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Where the 2020 Presidential Candidates Actually Stand on Student Debt

In our efforts to bring you the latest updates on things that might impact your financial life, we may occasionally enter the political fray, covering candidates, bills, laws and more. Please note: SoFi does not endorse or take official positions on any candidates and the bills they may be sponsoring or proposing. We may occasionally support legislation that we believe would be beneficial to our members, and will make sure to call it out when we do. Our reporting otherwise is for informational purposes only, and shouldn’t be construed as an endorsement.



Editor’s note: This post was updated January 2020 to reflect current candidates.

You’d probably be hard-pressed to find a high-profile politician, these days, who’d disagree that a student debt crisis exists in the United States—or that the problem is still growing.

Some 43 million borrowers owe more than $1.5 trillion in federal government loans, according to numbers from the U.S. Department of Education’s office of Federal Student Aid. That’s more than $33,000 per borrower on average.

And in the first quarter of 2019, the Federal Reserve Bank of New York reports 10.9% of aggregate student debt was 90-plus days delinquent or in default.

Finding solutions? That’s where the debate comes in.

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Sick of Student Loan Debt and Fed Up with the Shame: How Millennials Really Feel

There’s no sugar coating the current state of student loan debt. It is grim, especially when you read the numbers: Over 44 million Americans hold nearly $1.5 trillion in student debt. Much of the people who owe this debt are
millennials .

The millennial generation is constantly facing backlash, whether it is about the amount of student debt they owe or their “frivolous” spending habits on things like $5 coffees and avocado toast. However, maybe it is possible to have your avo toast and pay off your debt, too.

We wanted to find out how millennials really felt about the stereotypes against them and what they think about their student loan debt, so we polled over 1,000 millennials (ages 22-35)1 across the U.S. to get their opinions and found some surprising statistics.

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How Betsy DeVos’ Change to the Gainful Employment Rule May Affect You

In our efforts to bring you the latest updates on things that might impact your financial life, we may occasionally enter the political fray, covering candidates, bills, laws and more. Please note: SoFi does not endorse or take official positions on any candidates and the bills they may be sponsoring or proposing. We may occasionally support legislation that we believe would be beneficial to our members, and will make sure to call it out when we do. Our reporting otherwise is for informational purposes only, and shouldn’t be construed as an endorsement.



Betsy DeVos, the United States Secretary of Education, is nothing if not controversial. On July 1, 2019, she made a decision that has American citizens and politicians up in arms: She canceled the Gainful Employment Rule that President Obama put into effect in 2015. This rule held colleges to certain standards so that students would be more financially stable after graduating.

The Department of Education claims that the rule unfairly targeted for-profit schools. Rather than make adjustments to the regulations, Secretary DeVos chose to repeal the Gainful Employment Rule completely. This repeal will become effective July 1, 2020.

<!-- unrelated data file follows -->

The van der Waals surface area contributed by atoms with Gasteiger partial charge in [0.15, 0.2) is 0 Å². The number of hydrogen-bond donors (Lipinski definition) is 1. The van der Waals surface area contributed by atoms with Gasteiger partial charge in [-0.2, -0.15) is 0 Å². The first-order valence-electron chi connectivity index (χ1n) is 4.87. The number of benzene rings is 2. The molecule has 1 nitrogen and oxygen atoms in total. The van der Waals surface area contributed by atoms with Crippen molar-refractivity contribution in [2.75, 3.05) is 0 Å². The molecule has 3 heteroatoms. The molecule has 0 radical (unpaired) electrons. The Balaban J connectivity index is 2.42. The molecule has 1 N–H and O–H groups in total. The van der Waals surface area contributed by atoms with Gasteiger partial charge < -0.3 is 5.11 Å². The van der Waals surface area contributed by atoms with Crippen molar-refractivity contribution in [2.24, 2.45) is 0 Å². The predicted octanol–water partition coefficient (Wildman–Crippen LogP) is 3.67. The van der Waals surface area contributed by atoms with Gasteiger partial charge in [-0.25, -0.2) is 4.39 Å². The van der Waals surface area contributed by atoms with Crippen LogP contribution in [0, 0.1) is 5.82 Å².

People may be divided on this issue, but most can agree that DeVos’ decision will impact not only the colleges that had to comply with the Gainful Employment Rule, but also students who attend those schools.

Are you curious about how this decision could affect you or your college-aged child? Read on to learn about what the Gainful Employment Rule accomplished, why DeVos appealed the rule, and how canceling the legislation could affect students.

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Pros & Cons of Paying off Student Loans Early

How many college graduates have responded to travel invitations or big life purchases with, “Sure, as soon as I pay off my student loans.” It’s a burden that can saddle a graduate for years after the last day of classes, but what if smart planning could erase that debt sooner rather than later?

But we should first mention that this member’s story is just an example we can learn from—and what worked for them might not work for someone else. Following in her footsteps might not yield the same results, because everyone’s finances and debt payoff strategy is different. But the key takeaways from these members’ repayment approaches might help if you’re currently crafting a plan to knock out your student debt.

Erika Jimenez, a member of the SoFi Community, is an MBA graduate who left grad school with around $50,000 in debt. At first, she said she was resigned to paying it off over the next nine to 10 years. But after paying for three years and only making a $10,000 dent in her total balance, she decided it was time to revisit her options.

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Changing Careers So Soon After Graduation

Do you find yourself dreading the commute to work in the mornings? Do you feel like the work you’re doing isn’t fulfilling or interesting, even though you majored in this very subject? While the prospect of a career change so early in your life can be scary, it may be worth it for your future success.

A job change requires an investment of time and possibly money. But if you’re unsatisfied and are looking for a new career, making the decision now is the first step toward the rest of your life.

Here are some things to consider as you think about changing jobs to a new field or industry.

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